2015 LGBT Pride celebrations are just around the corner. For some people, this is the most important celebration of the year. For others, it is just another chance to celebrate freedom and love and how far we have come from the days of living shackled by preconceptions and strict norms. It’s 2015, and freedom and love should be celebrated.
We believe these principals apply to everybody and everything, from choosing who to love to choose what to do with your money. Money is perhaps the most intimate, personal entity around. Thus, it is also an important arena of personal choice and expression. It’s your money. You earned it. Nobody should be able to tell you the ‘right’ and ‘wrong’ way to spend, invest or donate it. You can take your paycheck to Vegas or cash it and hide the bills under a floorboard. It’s your damn money. Or is it?
LGBT and Investments
Historically there have been a lot of limitations on what we do with our money. This year we can celebrate a lot of important progress in investing freedom with the JOBS Act and publishing of Regulation A+ rules.
The JOBS (Jumpstart Our Business Startups) Act, is one of President Obama’s most ambitious economic initiatives. The law intends to encourage funding of small businesses by easing some of the strict SEC regulations. The JOBS Act essentially created a new class of investments commonly known as equity crowdfunding. This term refers to the raising of investment funds via online platforms from a wide pool of unrelated investors. Think of it as Kickstart, but instead of a product you get shares in the company. Equity Crowdfunding has opened up a new flow of cash to early-stage ventures, without having to go to traditional venture capital firms.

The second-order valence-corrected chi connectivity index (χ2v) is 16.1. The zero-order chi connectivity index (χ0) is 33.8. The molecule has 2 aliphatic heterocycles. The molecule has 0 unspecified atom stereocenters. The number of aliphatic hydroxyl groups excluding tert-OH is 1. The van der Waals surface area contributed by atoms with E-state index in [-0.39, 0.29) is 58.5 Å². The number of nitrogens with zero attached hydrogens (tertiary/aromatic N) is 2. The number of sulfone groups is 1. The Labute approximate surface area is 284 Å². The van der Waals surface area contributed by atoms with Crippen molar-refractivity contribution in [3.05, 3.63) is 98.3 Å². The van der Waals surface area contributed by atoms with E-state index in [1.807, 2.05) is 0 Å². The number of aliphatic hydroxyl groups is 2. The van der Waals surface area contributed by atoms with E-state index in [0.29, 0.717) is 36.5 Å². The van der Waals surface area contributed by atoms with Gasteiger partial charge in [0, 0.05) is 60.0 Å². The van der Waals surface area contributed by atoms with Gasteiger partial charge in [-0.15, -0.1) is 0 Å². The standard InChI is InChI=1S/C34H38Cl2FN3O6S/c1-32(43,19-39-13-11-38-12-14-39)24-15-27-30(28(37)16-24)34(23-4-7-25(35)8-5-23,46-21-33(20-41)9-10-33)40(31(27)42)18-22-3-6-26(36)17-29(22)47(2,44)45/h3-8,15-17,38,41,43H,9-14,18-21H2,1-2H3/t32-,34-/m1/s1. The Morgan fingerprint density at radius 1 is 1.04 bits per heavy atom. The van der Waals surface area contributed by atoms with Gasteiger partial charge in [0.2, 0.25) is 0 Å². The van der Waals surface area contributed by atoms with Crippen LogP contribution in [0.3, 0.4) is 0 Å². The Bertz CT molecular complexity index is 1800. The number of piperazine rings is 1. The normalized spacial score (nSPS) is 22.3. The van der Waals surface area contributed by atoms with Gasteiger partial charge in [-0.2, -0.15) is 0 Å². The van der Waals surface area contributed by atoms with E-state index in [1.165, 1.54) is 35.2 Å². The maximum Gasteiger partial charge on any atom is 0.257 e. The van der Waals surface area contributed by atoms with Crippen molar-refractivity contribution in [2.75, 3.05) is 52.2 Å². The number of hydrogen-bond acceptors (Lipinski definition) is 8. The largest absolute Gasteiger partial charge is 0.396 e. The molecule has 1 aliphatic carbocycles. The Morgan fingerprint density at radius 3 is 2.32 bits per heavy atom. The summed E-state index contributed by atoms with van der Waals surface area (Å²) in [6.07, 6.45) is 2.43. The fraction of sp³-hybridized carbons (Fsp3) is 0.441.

So far, the JOBS Act has allowed high net worth individuals, called ‘accredited investors’ to invest in equity crowdfunding companies. The typical investment is usually $5-10K. So while this is a HUGE step forward from previous restrictions, there is still a ways to come. The good news is, it’s coming.
In the very near future, the SEC is expected to finalize publication of the Regulation A+ rules and finally free every last one of us, no matter how much mula we have in the bank, to invest as we please in early stage companies. Most people are a little confused when I explain that up until now they have not had the right, but it’s OK, soon you will be free to invest in whatever your heart desires. The government will only interfere to limit the amount you invest to no more than 10% of your total net worth. After all, the SEC exists to try to prevent innocent, hard-working people from losing their shirts on risky investments.
As we stand at the dawn of this new age of investing freedom, it is equal parts exciting and terrifying. As big brother starts to back off we feel for the first time the cool, brisk breeze of freedom blowing up our skirts. A wind of change and new possibilities. But we would be foolish to underestimate the risks involved. These are very early stage companies. Most of them haven’t even gotten off the ground, much less begun generating any reliable revenues. So the duplicity of high-risk and high-reward, once the walled domain of investment bankers and venture capitalists, is now opening its doors, just a crack, to the rest of us.
We may strike it rich. We may lose the farm. But at least, we will have the freedom to make our own daring investment decisions. What you do with your money is your business. Be free. Be exhilarated. Be responsible.
Do you think you’re ready to put some real skin in the equity crowdfunding game?